No sooner am I giddy about the Patriots' offensive brilliance and defensive solidity in the preseason contest with Carolina than two weeks blink by in a whirlwind of Red Sox tragedy and triumph, work intensity, wedding errands, meetings and endless planning, and next thing you know we're talking about Troy Brown AND Richard Seymour on the PUP list, Rodney Harrison admitting to using HGH, and Randy Moss still nowhere near the field. My father has taken to saying things like, "Well, there goes that undefeated season now."
Oh, come off it. You'd gotten a little cocky, too. We all had. And if the health and / or suspension status of everyone was still the same as it was two weeks ago, we all still would be. I was personally preparing a downright schmoopy post for this blog about looking forward to what was sure to be a classic Patriots season, and beginning to grow nostalgic for everything from cheering through my scarf in a driving snowstorm to the smell of charcoal briquettes in the cold. And the Patriots had even started to return to their familiar role as my security blanket and the bearer of my sorrows when everything in the world of the Sox turned to crap, a role they have borne patiently and steadfastly for the better part of a decade.
I'm not saying they still can't be, and I still believe this Patriots season has the potential to be an astounding one. My confidence in the Patriots system and its roster depth has far more historical track record to back it up and far more all-time-classic success stories under its belt than any such belief I have in the Red Sox; in that way I am actually a better fan when it comes to my football team, less inclined to doubt and criticize, and panic when the chips fall where they may.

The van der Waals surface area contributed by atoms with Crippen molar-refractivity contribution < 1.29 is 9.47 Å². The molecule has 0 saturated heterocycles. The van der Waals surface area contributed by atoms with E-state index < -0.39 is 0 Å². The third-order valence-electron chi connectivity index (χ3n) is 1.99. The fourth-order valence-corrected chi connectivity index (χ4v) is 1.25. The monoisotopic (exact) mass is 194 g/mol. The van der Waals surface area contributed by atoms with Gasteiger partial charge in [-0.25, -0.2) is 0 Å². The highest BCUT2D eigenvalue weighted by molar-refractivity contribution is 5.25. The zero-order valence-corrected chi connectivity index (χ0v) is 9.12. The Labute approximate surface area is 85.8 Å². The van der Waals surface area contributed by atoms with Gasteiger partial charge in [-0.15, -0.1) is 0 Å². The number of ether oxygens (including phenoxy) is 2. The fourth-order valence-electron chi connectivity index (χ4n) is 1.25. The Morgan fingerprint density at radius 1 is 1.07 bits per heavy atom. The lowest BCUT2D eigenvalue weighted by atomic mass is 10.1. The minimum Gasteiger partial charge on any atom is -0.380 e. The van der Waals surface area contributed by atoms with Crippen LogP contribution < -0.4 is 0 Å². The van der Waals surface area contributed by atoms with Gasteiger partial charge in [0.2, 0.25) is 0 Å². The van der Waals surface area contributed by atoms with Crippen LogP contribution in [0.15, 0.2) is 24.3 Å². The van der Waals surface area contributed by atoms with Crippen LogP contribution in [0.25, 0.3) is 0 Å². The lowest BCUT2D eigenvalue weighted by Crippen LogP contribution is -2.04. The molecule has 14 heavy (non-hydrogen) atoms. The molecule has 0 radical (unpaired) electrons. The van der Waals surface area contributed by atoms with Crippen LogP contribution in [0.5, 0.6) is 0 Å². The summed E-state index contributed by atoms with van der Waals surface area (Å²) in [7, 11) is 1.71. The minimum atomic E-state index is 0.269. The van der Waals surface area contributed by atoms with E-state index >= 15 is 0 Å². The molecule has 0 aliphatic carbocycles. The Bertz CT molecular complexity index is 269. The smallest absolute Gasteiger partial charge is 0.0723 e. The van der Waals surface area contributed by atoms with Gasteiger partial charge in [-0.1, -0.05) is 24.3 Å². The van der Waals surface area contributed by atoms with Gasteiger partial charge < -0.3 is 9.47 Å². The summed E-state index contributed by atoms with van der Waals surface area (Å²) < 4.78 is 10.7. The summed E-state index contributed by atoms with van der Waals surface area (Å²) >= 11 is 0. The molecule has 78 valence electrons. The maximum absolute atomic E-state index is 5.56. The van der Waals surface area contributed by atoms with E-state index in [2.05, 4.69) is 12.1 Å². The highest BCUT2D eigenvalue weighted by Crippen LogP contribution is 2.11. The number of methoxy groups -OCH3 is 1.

But this Rodney Harrison thing.
I have been known to take a hard-line view on matters relating to performance-enhancing drugs in both the sports I follow. I wish to God there had been some way to prevent Barry Bonds, whom I consider both a terrible person and an unconscionable cheater, from breaking Hank Aaron's record, and I have gone on record wondering aloud how many federal juries Jason Giambi has to admit he cheated to before he's prevented from continuing to play baseball. And through it all I have fully acknowledged that this particular Angel of Death may one day visit itself upon one of my own, and dreaded the day it would.
There are just two considerations that prevent Rodney Harrison from being dead to me--the fact that he used HGH in order to try to fight his way back from injuries the last two seasons, and the fact that the alleged dates of his use don't happen to taint any Patriots championships. After some thought, I did decide that warrants at least some consideration as an important difference between the case of Harrison and those who took substances while healthy in order to inflate individual career numbers or give themselves a totally artificial advantage.
But I'm also mad at him. Or, more like mad because of him. I wish he hadn't felt like he had no other option.
And I'm mad at him, in a weird way, for taking himself away from me as one of my unassailable, unvarnished favorites, turning into a guy I whose name I have to preface with a disclaimer or defend to fans of other teams, even more than early in his tenure with the Pats when he still carried a reputation as a dirty hitter. For taking himself away from his younger teammates as the reformed headhunter, the squeaky-clean veteran who has found Jesus and Bill Belichick and is there to tell you you best recognize the Patriots way, Junior. I may still find a way to reconcile my affection for him against my stance on performance-enhancing drugs, but he will never be quite the same totally righteous guy to me again.
Those other guys can eventually come back from their injuries. The Rodney Harrison I've known and loved unconditionally through all the ups and downs of the last few years, probably not so much.